Should the number of GP's patient consultations be capped?

May 09, 2018

The British Medical Association recently proposed guidance to cap the number of patients a GP sees each day to prevent unsafe working levels, but should this be recommended? Experts debate the issue in The BMJ today.

Limits to workload could protect GPs and patients in a system that has become dangerous, says Laurence Buckman, a GP partner in London.

10 minute consultations are too short for the amount of work patients' needs require and the pressure to perform better and longer for more patients is now dangerous for both doctors and patients, he explains.

Genuine emergencies should not be limited, but most so called emergencies are for minor ailments or simple queries and none of these justify working into the evening. He adds: "Every problem is important to every patient, and we should recognise that, but we cannot keep giving until we might make a potentially serious error or become ill ourselves through overwork".

He points out that many GPs start out with a 'fixed number' of appointments - 18 consultations in each half day. "But we also have a policy to turn away nobody who says he or she is in need. We cope with this load" he says.

"The time has come when the public has to be told that it is unsafe for them to be seen when the GP is not thinking optimally, and that a tired GP risks harming patient - and doctor" he concludes.

But Michael Griffiths, a GP partner in South Wales, says caps inhibit professionalism and might themselves cause harm.

He points out that successive governments and management regimes have gradually transferred more work, until the [medical] profession feels overwhelmed by the excessive workload and patient safety is compromised.

"[Capping appointments] is the wrong way, because it limits our flexibility and professionalism when dealing with patients, but mainly because it does not address the question of bringing additional resources into primary care to manage work that we could undertake if properly funded.

"A cap may be a useful negotiating tool, but it should never become an end in itself. What is needed is a greater proportion of NHS resource coming to primary care to allow us to properly administer our practices, allowing the right professional enough time to devote to each patient," he concludes.

In a linked patient commentary, Jennifer Skillen, a frequent primary care patient, acknowledges that sometimes only a face to face appointment with a GP is suitable.

"A fifth of patients are already having to wait more than two weeks for an appointment, which is too long. Introducing caps to the number of daily consultations would likely make this unsafe situation worse.

"What the NHS needs is fundamental system change. We must look beyond short-term tweaks and develop long term strategies in the NHS that support GPs to support patients," she concludes.


Related Primary Care Articles from Brightsurf:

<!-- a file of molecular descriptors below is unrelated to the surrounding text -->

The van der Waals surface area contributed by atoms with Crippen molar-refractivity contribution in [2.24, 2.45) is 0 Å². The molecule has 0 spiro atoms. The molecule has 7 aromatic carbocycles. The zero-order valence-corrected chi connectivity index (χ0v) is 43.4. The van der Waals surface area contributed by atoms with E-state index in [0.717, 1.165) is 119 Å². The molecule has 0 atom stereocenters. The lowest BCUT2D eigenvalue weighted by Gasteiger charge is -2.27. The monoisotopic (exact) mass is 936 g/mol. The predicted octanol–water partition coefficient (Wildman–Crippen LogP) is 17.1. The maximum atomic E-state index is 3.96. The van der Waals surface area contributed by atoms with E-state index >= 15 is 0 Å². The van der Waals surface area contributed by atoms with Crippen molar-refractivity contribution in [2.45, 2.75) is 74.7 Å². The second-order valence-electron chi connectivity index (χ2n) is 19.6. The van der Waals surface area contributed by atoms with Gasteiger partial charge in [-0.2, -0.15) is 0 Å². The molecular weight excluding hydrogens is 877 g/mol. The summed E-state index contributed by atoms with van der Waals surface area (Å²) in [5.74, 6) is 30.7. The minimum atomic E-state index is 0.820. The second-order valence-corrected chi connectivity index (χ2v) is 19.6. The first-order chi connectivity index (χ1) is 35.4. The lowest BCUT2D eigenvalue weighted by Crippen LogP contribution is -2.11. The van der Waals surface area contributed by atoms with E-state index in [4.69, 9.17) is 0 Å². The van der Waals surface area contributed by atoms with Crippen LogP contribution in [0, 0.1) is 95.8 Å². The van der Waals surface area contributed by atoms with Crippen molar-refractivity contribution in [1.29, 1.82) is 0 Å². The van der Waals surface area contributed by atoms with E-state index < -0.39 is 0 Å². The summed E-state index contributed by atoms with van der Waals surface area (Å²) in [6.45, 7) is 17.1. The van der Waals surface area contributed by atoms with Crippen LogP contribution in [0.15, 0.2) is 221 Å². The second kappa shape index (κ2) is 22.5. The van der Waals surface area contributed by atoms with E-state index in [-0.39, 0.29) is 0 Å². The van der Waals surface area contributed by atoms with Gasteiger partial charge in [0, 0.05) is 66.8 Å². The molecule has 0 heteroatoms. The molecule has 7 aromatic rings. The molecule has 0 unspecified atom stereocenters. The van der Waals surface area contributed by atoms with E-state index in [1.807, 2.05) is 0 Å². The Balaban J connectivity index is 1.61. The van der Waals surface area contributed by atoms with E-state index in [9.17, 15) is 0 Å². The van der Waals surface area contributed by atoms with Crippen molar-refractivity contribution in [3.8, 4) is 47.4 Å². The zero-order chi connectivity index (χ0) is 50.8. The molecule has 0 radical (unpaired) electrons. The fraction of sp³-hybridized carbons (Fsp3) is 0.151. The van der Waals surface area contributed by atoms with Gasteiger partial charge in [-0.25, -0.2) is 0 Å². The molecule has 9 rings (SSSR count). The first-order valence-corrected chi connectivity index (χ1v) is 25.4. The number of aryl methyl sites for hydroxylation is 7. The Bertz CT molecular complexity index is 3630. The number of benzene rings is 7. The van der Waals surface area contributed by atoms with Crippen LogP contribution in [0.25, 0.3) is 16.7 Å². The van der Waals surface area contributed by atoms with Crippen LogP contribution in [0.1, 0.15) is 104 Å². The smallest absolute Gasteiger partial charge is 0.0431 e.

Six ways primary care "medical homes" are lowering health care spending
New analysis of 394 U.S. primary care practices identifies the aspects of care delivery that are associated with lower health care spending and lower utilization of emergency care and hospital admissions.

Continuity of English primary care has worsened with GP expansions
A new study published by the British Journal of General Practice has found that patients' abilities to see their preferred GP has fallen greater in English practices that have expanded, compared with those that stayed about the same size.

Primary care office-based vs telemedicine care visits during COVID-19 pandemic
This observational study quantified national changes in the volume, type and content of primary care delivered during the COVID-19 pandemic, especially with regard to office-based visits compared with telemedicine encounters.

Expenditures for primary care may affect how primary care is delivered
This study looks at trends in out-of-pocket and total visit expenditures for visits to primary care physicians.

Primary care clinicians drove increasing use of Medicare's chronic care management codes
To address the problem of care fragmentation for Medicare recipients with multiple chronic conditions, Medicare introduced Chronic Care Management (CCM) in 2015 to reimburse clinicians for care management and coordination.

Primary care at a crossroads: Experts call for change
Primary care providers have experienced a rise in responsibilities with little or no increase in the time they have to get it all done, or reduction in the number of patients assigned to them.

Primary care physicians during the COVID-19 epidemic
Scientists from the University of Geneva has analysed clinical data from more than 1,500 ambulatory patients tested for COVID-19.

The five phases of pandemic care for primary care
The authors present a roadmap for necessary primary care practice transformations to care for patients and communities during the COVID-19 pandemic.

Women almost twice as likely to choose primary care as men
Analysis of osteopathic medical school survey data reveals women are 1.75 times more likely to choose primary care than men, according to a study in The Journal of the American Osteopathic Association.

Spending on primary care vs. other US health care expenditures
National health care survey data were used to assess the amount of money spent on primary care relative to other areas of health care spending in the US from 2002 to 2016.

Read More: Primary Care News and Primary Care Current Events is a participant in the Amazon Services LLC Associates Program, an affiliate advertising program designed to provide a means for sites to earn advertising fees by advertising and linking to